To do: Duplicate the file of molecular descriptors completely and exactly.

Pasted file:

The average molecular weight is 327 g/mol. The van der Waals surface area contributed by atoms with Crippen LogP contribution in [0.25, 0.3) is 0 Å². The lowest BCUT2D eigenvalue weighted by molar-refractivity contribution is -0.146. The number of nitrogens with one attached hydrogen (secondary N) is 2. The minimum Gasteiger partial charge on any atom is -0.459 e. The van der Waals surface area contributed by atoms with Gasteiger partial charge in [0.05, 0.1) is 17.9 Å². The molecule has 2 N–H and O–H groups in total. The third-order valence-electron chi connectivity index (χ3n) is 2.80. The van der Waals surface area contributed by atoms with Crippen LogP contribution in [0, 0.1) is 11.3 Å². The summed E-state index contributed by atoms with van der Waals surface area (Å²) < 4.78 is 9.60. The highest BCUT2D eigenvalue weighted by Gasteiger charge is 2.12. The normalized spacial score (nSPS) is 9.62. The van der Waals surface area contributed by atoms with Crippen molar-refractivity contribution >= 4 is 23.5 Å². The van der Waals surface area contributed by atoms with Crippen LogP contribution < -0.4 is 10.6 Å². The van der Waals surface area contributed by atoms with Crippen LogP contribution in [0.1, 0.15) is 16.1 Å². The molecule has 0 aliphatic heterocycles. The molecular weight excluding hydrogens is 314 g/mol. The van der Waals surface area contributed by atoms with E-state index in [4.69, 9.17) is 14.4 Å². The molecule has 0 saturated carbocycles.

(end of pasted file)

The average molecular weight is 327 g/mol. The van der Waals surface area contributed by atoms with Crippen LogP contribution in [0.25, 0.3) is 0 Å². The lowest BCUT2D eigenvalue weighted by molar-refractivity contribution is -0.146. The number of nitrogens with one attached hydrogen (secondary N) is 2. The minimum Gasteiger partial charge on any atom is -0.459 e. The van der Waals surface area contributed by atoms with Gasteiger partial charge in [0.05, 0.1) is 17.9 Å². The molecule has 2 N–H and O–H groups in total. The third-order valence-electron chi connectivity index (χ3n) is 2.80. The van der Waals surface area contributed by atoms with Crippen LogP contribution in [0, 0.1) is 11.3 Å². The summed E-state index contributed by atoms with van der Waals surface area (Å²) < 4.78 is 9.60. The highest BCUT2D eigenvalue weighted by Gasteiger charge is 2.12. The normalized spacial score (nSPS) is 9.62. The van der Waals surface area contributed by atoms with Crippen molar-refractivity contribution >= 4 is 23.5 Å². The van der Waals surface area contributed by atoms with Crippen LogP contribution < -0.4 is 10.6 Å². The van der Waals surface area contributed by atoms with Crippen LogP contribution in [0.1, 0.15) is 16.1 Å². The molecule has 0 aliphatic heterocycles. The molecular weight excluding hydrogens is 314 g/mol. The van der Waals surface area contributed by atoms with E-state index in [4.69, 9.17) is 14.4 Å². The molecule has 0 saturated carbocycles.